The biggest political problem British Muslims have faced since 9/11 has been the division of their glorious multiplicity into the simplistic binary code of “moderates” and “extremists”. This has led to a conflation of the agendas around integration and terrorism. The millions now flowing into what will basically be ‘mainstreaming” Muslim communities only becomes politically palatable if it is also seen to tackle extremism too. Of course the last census in 2001 showed that many British Muslims, on all the major measures of social and economic exclusion, are part of an underclass. Muslim organisations expected to deal with these in the more usual manner now have to find post-9/11 reasons for doing so.
The government, at least according a civil servant I heard last year at a conference in Berlin, also categorises Muslim organisations as either extremist, anti-integrationist or pro-integrationist.
Leaving those that operate outside the law, those dubbed “extremist” but legal organisations are not liaised with by government to avoid lending them credibility, although interaction with other agencies like the police is likely. They are seen to undermine the project of “winning hearts and minds against extremism”, even if they are not directly part of the terrorist problem. They are seen as subversive, rejecting democratic values, and not just as anti-integrationist.
Those organisations judged “anti-integrationist” may represent mainstream community views, but are seen to be too socially conservative. They are the proper subject of participatory and robust dialogue with government, but not of public funding, or of government endorsement or promotion. Finally, integrationist organisations judged to represent mainstream community views and to promote integration are conversely the proper subject of government liaison, funding, endorsement and promotion.
This blending of integration and counter-terrorism has vitiated the political dividends that should have flowed from splitting the communities strand from the Home Office with the creation of the Department for Communities and Local Government in 2006. If one considers the social conservatism to be found in the constituencies that the British Muslim Forum and the Muslim Council of Britain both serve, a range of attitudes to integration can be found. While the boycotting of the MCB in Ruth Kelly’s time at the DCLG may have ended, the rationale that would label a big umbrella body as either pro- or anti-integrationist seems rather ham-fisted. It is the tone and stance on hot-button political issues that has been more salient in ultimately deciding the government’s mode of interaction.
In public debate, a similar confusion can be observed in the twin uses of “extremist” that obscures rather than explains the phenomenon at hand. “Extremist” is used both in a cultural sense to mean “non-liberal” and in a political register to mean “violent”. The ongoing fashion in much journalese, policy jargon or political rhetoric in establishing a binary category: “extremist”/”moderate”, or its analogues, “Islamist”/”non-Islamist”, “jihadist”/”non-jihadist” and so on is depressingly common, rather than attending to the more complex task of understanding the internal dynamics and evolution within British Islam. A rigid ideological or cultural stereotype is preferred to a decent historical and political analysis. This isn’t accidental as “culture talk” not only obviates the need for a more serious multi-causal dissection of extremism and violent radicalisation but effectively sidelines most democratic forms of Muslim political mobilisation. The argument that Muslim identity politics has roots in marginalisation and exclusion is therefore lost from the very beginning.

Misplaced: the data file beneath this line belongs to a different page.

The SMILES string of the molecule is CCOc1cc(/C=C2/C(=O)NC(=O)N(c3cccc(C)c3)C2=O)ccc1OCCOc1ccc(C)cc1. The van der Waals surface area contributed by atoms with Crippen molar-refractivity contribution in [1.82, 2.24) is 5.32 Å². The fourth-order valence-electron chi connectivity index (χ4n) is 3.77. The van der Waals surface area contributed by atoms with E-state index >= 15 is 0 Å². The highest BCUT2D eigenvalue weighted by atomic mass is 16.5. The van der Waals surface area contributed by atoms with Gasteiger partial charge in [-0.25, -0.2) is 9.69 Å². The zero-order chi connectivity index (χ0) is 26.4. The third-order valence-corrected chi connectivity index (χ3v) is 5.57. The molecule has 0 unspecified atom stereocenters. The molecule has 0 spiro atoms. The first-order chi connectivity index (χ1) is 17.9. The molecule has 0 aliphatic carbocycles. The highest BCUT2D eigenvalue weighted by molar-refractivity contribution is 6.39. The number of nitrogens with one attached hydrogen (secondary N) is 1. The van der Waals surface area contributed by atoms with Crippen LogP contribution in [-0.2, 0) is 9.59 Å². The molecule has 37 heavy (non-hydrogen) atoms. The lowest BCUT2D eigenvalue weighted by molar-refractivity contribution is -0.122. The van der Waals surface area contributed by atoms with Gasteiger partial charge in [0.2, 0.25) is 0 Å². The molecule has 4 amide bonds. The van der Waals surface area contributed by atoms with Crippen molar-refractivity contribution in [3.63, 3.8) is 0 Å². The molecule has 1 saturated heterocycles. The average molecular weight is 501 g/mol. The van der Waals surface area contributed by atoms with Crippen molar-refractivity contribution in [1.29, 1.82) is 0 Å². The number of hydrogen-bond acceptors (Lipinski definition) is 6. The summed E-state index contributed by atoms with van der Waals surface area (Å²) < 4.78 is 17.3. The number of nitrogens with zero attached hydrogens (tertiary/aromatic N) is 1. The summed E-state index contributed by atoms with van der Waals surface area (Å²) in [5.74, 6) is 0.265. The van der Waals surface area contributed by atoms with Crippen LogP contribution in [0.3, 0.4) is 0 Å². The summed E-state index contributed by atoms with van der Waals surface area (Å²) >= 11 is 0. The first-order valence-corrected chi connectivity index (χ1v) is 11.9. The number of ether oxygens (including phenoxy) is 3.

In the search for the liberal Muslim interlocutor, the most important constituency affected is the large bulk of socially conservative British Muslim opinion. The latest candidate is rejected as too compromised in liberal terms or as too uninfluential among Muslims to have utility. Ayaan Hirsi Ali may endorse Enlightenment anti-clericalism in comforting ways but her rejection of Islam leaves her without influence while Tariq Ramadan, despite a clearly integrationist stance, is rejected too for keeping a dialogue open with conservative Muslim opinion.
Ed Husain has recently attempted to avoid the fate of either Hirsi Ali or Ramadan by promoting liberal Islam. However this has left him with very little influence among British Muslims for two reasons. Firstly his lumping together of conservative Muslims, Islamists, jihadists and terrorists as “extremist” in one way or another, while gaining approval in Westminster, Whitehall and Fleet Street, is merely symptomatic of the current political isolation of British Muslims. Secondly his echoing of the liberal dislike of Muslim conservatism and support for sterner measures reflects a dangerously polarised climate.
Endorsing the new Kulturkampf between Islam and the West instead of more serious politics is not going to do much to tackle either exclusion or extremism in Muslim communities. A new formula for engagement on all sides is the need of the hour.
This article first appeared in Emel Magazine, January 2008, Issue no. 40.
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